1-a natural soft water source (it was one of their major rivers i dont recall which)
2-birch forests, birch charcoal can approximate activated carbon.

Then the 20th century happened and all of that became mute.
Grey goose uses oxygenated dilution water.
If you get AR eThanol and some milliq water its actually rather horrible,l fromma mouth feel perspective. I think influences the way it tastes also but thats highly subjective.
Whoever spelt it out earlier was right in that theres a line, those that carbon filter and those that dont. After that vodka is simply a con, ffs its annual 'best vodka awar d s are 50% based onnpackaging design and not blind tatsed...ha!
Gin follows shortly thereafter in the con game, its boranicals added as essential oil blends, not some meticulous pot distillation with feesh bo tr anocwl m droped in by the basketful as they wojld have you believe. In fac t most juristictions have no prerequistive condition for calling something a gin, it could be a beer...and its legal to call it gin.
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Panache
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[*] posted on 29-4-2021 at 23:23


Quote: Originally posted by clearly_not_atara  
IIRC, alcohol produced by the hydration of ethylene is legal for food use if it's pure enough. Behold! Synthetic food! :D


I have a long standing pet project that i will never realise but is fun to muse about. I want to live for ayear on a diet entirely produced from fossil fuels, largely synthesied by myself. I call it a very crude diet.
Interestingly the vitamins are not the greatest challenge, its the volume of calories, but i had never consided ethanols calorific value , some trace mineral a r e simply impossible also.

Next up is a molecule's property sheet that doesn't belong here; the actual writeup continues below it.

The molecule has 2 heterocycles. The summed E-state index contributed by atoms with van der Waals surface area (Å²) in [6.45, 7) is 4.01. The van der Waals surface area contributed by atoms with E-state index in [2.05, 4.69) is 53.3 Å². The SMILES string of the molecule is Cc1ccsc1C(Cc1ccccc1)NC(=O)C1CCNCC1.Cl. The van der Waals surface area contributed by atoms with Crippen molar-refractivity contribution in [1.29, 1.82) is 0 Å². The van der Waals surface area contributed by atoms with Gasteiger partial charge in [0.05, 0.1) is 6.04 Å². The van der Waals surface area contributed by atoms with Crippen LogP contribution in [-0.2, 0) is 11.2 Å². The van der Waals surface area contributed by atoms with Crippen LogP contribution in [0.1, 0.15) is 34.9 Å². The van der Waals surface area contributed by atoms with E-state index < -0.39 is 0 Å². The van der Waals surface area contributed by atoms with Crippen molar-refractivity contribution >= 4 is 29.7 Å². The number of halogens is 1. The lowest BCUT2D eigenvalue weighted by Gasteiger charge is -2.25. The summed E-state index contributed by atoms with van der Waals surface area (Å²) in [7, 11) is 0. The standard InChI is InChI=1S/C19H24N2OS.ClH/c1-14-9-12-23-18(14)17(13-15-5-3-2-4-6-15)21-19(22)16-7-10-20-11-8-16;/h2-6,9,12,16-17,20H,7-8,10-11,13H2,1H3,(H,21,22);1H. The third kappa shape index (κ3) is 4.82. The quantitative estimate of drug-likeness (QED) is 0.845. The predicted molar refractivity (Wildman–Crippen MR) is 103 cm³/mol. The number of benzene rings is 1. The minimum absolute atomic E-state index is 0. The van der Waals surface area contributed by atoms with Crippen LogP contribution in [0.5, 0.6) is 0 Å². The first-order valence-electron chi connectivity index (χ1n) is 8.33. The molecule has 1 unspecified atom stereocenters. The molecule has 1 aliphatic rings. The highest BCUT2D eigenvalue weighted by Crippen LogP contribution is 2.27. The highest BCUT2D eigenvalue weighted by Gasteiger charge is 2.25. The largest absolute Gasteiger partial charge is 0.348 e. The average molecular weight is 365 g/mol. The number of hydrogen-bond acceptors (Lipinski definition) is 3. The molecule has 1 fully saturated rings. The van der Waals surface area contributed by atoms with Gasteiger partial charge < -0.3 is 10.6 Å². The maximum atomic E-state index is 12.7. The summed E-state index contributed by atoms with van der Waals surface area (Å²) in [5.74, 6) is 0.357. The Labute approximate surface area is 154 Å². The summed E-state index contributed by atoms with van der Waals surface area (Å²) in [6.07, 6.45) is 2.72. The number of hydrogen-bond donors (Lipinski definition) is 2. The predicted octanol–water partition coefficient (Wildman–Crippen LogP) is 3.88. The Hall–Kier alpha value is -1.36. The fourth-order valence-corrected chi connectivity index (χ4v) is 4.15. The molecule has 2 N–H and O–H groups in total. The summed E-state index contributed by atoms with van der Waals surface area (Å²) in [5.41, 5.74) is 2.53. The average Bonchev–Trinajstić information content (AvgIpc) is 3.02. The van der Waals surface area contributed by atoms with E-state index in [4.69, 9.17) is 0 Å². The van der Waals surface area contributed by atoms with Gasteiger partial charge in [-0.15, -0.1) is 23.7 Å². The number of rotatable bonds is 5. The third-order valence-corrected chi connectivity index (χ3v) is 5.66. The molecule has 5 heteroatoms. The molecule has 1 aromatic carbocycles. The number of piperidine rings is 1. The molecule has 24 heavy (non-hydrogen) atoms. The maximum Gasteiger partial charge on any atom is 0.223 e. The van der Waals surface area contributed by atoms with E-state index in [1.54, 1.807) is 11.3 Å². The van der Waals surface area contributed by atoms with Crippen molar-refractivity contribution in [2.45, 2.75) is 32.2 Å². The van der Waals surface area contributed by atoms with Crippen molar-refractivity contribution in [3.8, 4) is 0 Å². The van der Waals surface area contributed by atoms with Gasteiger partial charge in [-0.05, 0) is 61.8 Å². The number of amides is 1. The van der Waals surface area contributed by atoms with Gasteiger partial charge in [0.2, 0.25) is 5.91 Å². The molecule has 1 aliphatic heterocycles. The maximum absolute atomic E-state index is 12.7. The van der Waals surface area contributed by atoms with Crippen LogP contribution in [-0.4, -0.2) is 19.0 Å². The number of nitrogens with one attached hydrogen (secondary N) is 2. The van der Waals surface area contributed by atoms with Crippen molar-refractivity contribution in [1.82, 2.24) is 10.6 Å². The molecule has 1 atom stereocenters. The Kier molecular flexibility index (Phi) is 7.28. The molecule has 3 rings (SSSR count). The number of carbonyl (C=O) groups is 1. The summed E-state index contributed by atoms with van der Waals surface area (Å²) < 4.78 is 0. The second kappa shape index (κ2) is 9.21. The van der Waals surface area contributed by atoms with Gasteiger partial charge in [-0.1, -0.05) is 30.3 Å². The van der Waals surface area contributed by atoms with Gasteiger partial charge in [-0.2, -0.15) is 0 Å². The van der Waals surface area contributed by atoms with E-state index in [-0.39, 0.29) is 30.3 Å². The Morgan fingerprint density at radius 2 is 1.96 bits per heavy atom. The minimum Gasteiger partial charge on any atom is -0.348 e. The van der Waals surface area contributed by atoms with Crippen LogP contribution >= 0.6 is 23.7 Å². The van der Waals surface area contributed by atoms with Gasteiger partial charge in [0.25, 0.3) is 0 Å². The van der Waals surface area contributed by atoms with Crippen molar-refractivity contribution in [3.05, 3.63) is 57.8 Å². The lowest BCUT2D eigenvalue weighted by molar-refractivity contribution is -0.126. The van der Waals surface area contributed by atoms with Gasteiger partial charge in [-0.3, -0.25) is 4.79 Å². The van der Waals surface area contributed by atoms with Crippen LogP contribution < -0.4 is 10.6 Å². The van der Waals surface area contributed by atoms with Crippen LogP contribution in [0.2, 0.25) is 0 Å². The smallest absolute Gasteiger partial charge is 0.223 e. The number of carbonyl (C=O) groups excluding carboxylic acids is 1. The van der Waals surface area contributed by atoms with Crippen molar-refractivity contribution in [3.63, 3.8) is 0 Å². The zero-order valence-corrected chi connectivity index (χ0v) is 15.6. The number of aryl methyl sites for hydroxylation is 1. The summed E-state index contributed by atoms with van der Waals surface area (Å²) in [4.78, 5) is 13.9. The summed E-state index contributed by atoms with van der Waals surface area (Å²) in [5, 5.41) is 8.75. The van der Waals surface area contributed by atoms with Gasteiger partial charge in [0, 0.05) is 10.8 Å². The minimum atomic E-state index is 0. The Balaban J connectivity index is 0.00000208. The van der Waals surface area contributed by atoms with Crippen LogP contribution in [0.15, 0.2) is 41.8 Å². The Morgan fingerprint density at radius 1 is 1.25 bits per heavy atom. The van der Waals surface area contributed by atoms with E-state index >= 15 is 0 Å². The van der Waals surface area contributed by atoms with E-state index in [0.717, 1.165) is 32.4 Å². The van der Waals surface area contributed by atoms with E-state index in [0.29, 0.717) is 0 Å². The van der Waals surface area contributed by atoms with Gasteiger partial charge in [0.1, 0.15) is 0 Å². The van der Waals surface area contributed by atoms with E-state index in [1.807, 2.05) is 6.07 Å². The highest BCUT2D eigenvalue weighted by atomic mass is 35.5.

The point of it is to underscore fossil fuels value as a feedstock and also because im a natural contrarian. Nothing stupider than those people who one week go to a climate challenge rally then the next week to an anti gmo rally, ITS THE SAME SCIENCE!
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[*] posted on 30-4-2021 at 12:30


Quote: Originally posted by Panache  

If you get AR eThanol and some milliq water its actually rather horrible,l fromma mouth feel perspective. I think influences the way it tastes also but thats highly subjective.


A while ago the lab where I work had a taste test of various kinds of bottled water, tap water, and MilliQ (ultrapure water, for folks who don't know). MilliQ was the only one that tasted different, and it had a nasty sort of sour taste. I think it's due to the lack of any buffering whatsoever.




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[*] posted on 30-4-2021 at 13:40


Now, I had a buddy that used to produce water for his own drinking, that was totally delicious.

Might have deionized it, forced it through a carbon filter, then distilled it.... discarding the distillate forerun , and the dregs. Marin County; famous for "dirty" tasting water.

That MilliQ water is just deionized. What other weird crap is added to the water during the process is unknowable, but it seems you can taste it and it is nasty.

Back in the days when I worked in a college chem lab, de-ionization was kind of a new thing.

Apparently some ions are removed and some...perhaps not.

Our de-ionized water, routinely tested as being Ph 5.

And, no.... We did not drink it.

[Edited on 30-4-2021 by zed]
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[*] posted on 1-5-2021 at 07:33


Quote: Originally posted by zed  

Our de-ionized water, routinely tested as being Ph 5.

And, no.... We did not drink it.


Yeah, it should be pH 5 due to dissolved CO2. That's normal for DI water.